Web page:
In OSNs, nodes with multiple different social attributes in unknown online communities try to communicate with each other, so their social attribute characteristics form a strong basis for position locating and data transmission. In general, node profile contains several important social attributes of message application users. To implement a high-performance data transmission process, the FPRDM model reasonably adopts the node profile of message application users to evaluate the special connection relationship between neighbor nodes and destinations.
Specifically, as shown in Figure 1, message application users usually embody multiple different social attributes, such as interests, specialities, physical characteristics, workplaces or residence places. For each attribute of the n o d e x , we define a feature vector as a container that is used to load the related and valuable information, and the feature vector is shown as
f v n o d e x ( X ) = X 1 , X 2 , X 3 , X 4 X n
where X 1 , X 2 , X 3 , X 4 X n represent n different social attributes of the message application user n o d e x , and n is the number of social attributes of mobile nodes in the networks. By extension, each of these social attributes can be refined into a smaller eigenvector e i n o d e x ( X ) .
Moreover, when the user n o d e x contains the same feature value as a destination, the corresponding value of the eigenvector is set to 1, otherwise to 0. For example, if the feature vector of interest is defined as e i n o d e x ( i n t e r e s t ) = { m o v i e , b a s k e t b a l l , m u s i c , g a m e , b o o k } , and the user n o d e x likes movie, music and book as well as the destinations, then this feature vector could be rigorously initialized to e i n o d e x ( i n t e r e s t ) = { 1 , 0 , 1 , 0 , 1 } . For the sake of the identifiability of the FPRDM system, we set the module length of each feature vector as the fuzzy input of this system, which is obtained by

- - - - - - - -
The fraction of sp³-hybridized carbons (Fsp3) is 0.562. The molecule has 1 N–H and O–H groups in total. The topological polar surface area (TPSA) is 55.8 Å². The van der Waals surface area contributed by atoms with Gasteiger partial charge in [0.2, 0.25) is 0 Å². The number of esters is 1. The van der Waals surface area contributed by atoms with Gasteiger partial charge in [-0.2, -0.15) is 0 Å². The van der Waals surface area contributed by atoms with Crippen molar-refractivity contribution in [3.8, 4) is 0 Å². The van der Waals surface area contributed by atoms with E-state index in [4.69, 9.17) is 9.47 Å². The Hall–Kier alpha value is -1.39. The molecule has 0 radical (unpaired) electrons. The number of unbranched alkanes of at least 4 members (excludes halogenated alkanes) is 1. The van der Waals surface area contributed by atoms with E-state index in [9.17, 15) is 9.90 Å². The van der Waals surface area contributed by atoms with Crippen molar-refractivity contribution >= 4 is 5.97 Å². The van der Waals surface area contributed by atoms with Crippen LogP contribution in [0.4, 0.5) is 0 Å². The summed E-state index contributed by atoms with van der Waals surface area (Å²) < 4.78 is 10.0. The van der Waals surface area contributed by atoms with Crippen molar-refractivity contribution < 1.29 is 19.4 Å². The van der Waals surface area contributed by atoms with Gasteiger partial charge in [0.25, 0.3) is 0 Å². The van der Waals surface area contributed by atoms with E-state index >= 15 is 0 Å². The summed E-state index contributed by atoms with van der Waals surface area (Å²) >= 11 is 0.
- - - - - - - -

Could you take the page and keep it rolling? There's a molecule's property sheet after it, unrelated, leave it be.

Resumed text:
F I n o d e x ( i ) = | e i ( X 1 ) | i = 1 | e i ( X 2 ) | i = 2 | e i ( X 3 ) | i = 3 | e i ( X n ) | i = n
in which F I n o d e x ( i ) , namely the quantization vector, denotes different fuzzy inputs of the FPRDM system. Acquired from message application users in the OSNs, the data information associated with social attributes of mobile users is translated from text into a digital format that can be read, recognized, utilized and processed by this system.
Originating from the theory of fuzzy control engineering, the fuzzy inference system is able to transform the piecewise function into some curves, thereby making a vague judgement on the transmission priority of each node in the OSNs. After the process of ambiguity resolution, the specific digital value could be regarded as an accurate assessment foundation for message routing and forwarding decision-making. Refer to the traditional and classical Mamdani fuzzy control system, which is a highly extensible and applicable fuzzy inference model. The FPRDM system model [29] could be established using three continuous components, including Fuzzifier, Fuzzy Inference, and Defuzzifier. Next, a detailed description of the three fuzzy components will be presented in the following sections.